How digital portfolios have killed portfolios at my school
Why is a portfolio important?
A school portfolio of work should provide an honest representation of a student’s school achievements. Format discussion can be saved for another time. The required content can range anywhere from just the highlights to absolutely everything – the good, the bad and the ugly. However, I accepted that there should be evidence from all subjects. For all the evidence which enters the portfolio, a student should reflect upon what has been learnt from the whole associated experience – not just a final grade.
The downfall of the portfolio
Few people enjoy looking at themselves critically and, unless well supported, the vast majority of students will not choose to do this. Furthermore, a blog is open to the world and demands interaction whilst a portfolio is a something which is shared with those that you trust, admire or want to impress. Therefore, the use of an individual’s student blog to represent a student portfolio defeats its purpose, and hence stifles both.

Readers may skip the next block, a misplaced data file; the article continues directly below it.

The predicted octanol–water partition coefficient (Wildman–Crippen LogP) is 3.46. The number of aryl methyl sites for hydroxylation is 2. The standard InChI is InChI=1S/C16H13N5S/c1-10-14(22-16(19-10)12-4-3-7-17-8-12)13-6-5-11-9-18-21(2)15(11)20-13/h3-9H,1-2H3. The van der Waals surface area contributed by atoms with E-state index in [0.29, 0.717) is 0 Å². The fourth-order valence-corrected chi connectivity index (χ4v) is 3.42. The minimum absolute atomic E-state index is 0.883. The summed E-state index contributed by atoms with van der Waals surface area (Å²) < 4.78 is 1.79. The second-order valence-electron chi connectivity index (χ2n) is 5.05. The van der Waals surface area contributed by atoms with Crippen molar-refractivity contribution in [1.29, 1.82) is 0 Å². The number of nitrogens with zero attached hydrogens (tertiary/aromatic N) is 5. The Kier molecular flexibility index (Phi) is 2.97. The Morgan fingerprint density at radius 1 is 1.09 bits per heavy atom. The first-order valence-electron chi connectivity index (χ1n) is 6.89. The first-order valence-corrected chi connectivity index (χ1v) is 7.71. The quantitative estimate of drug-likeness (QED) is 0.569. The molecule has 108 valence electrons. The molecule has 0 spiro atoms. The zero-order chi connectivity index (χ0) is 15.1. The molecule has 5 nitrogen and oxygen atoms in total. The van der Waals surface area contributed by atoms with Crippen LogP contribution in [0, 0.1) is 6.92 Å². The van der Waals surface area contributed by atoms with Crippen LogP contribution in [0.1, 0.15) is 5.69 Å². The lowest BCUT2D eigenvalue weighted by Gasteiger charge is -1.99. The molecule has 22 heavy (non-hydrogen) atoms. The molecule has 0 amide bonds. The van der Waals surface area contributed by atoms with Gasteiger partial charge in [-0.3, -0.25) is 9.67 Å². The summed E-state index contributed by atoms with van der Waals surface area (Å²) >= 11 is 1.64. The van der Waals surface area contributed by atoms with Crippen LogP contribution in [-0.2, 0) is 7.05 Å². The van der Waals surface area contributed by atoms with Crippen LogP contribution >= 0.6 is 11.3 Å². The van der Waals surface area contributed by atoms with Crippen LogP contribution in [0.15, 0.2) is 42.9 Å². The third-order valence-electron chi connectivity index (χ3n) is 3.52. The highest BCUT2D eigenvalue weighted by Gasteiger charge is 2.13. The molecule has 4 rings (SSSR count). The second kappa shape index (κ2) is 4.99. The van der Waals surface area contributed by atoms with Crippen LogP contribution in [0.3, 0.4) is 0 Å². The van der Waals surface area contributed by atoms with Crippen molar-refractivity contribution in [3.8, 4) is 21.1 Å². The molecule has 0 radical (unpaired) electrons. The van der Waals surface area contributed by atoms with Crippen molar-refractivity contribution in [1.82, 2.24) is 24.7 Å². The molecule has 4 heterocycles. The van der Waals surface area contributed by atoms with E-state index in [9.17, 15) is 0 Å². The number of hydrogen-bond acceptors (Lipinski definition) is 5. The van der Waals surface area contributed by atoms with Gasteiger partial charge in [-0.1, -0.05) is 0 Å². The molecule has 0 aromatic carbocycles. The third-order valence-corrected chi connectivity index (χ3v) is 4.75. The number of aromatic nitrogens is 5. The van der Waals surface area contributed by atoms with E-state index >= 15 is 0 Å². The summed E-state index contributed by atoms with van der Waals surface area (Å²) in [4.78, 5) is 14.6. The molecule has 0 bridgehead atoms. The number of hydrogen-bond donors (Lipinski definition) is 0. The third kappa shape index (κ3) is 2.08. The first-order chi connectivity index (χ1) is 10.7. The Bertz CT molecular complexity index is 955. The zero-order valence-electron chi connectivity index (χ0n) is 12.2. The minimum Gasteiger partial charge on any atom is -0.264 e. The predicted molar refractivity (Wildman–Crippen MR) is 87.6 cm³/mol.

The re-birth of the portfolio
To help our students produce informative portfolios will require our guidance and our support and our time and an expectation that this should be done. Our guidance must be shown in teaching our students how to reflect effectively. Our support must come in the form of templates and/or scaffolding for student to initially follow. As educators, we should be setting aside time both in class (when work is returned) and before that (in extra feedback that will ignite their thoughts). Our expectations mean that this needs to be done and it is not something a student can avoid. Now I appreciate that the blog provides excellent digital portfolio functionality – an opportunity for a reflective statement and to embed school work. But this needs to be private in order to avoid plagiarism issues and to increase the value of events such as a Student Led Conference.